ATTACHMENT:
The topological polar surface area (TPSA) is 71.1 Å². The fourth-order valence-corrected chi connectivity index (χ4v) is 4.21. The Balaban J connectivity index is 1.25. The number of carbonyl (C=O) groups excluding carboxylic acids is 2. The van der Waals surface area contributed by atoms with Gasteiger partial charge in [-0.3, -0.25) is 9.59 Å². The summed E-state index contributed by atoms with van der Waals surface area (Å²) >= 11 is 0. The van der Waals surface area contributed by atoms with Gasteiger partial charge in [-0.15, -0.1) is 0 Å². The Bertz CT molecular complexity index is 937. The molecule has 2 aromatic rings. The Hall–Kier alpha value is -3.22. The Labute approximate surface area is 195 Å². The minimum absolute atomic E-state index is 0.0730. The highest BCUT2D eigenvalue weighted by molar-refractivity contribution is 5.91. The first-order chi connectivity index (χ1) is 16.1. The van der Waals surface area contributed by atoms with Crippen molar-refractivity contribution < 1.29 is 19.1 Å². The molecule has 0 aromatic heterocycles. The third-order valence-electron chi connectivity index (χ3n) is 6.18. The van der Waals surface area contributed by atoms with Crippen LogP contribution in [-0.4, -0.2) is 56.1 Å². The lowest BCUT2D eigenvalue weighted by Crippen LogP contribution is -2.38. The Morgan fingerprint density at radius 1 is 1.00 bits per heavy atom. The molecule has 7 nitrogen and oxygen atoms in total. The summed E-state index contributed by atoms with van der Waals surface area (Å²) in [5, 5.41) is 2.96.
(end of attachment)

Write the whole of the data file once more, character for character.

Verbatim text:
The topological polar surface area (TPSA) is 71.1 Å². The fourth-order valence-corrected chi connectivity index (χ4v) is 4.21. The Balaban J connectivity index is 1.25. The number of carbonyl (C=O) groups excluding carboxylic acids is 2. The van der Waals surface area contributed by atoms with Gasteiger partial charge in [-0.3, -0.25) is 9.59 Å². The summed E-state index contributed by atoms with van der Waals surface area (Å²) >= 11 is 0. The van der Waals surface area contributed by atoms with Gasteiger partial charge in [-0.15, -0.1) is 0 Å². The Bertz CT molecular complexity index is 937. The molecule has 2 aromatic rings. The Hall–Kier alpha value is -3.22. The Labute approximate surface area is 195 Å². The minimum absolute atomic E-state index is 0.0730. The highest BCUT2D eigenvalue weighted by molar-refractivity contribution is 5.91. The first-order chi connectivity index (χ1) is 16.1. The van der Waals surface area contributed by atoms with Crippen molar-refractivity contribution < 1.29 is 19.1 Å². The molecule has 0 aromatic heterocycles. The third-order valence-electron chi connectivity index (χ3n) is 6.18. The van der Waals surface area contributed by atoms with Crippen LogP contribution in [-0.4, -0.2) is 56.1 Å². The lowest BCUT2D eigenvalue weighted by Crippen LogP contribution is -2.38. The Morgan fingerprint density at radius 1 is 1.00 bits per heavy atom. The molecule has 7 nitrogen and oxygen atoms in total. The summed E-state index contributed by atoms with van der Waals surface area (Å²) in [5, 5.41) is 2.96.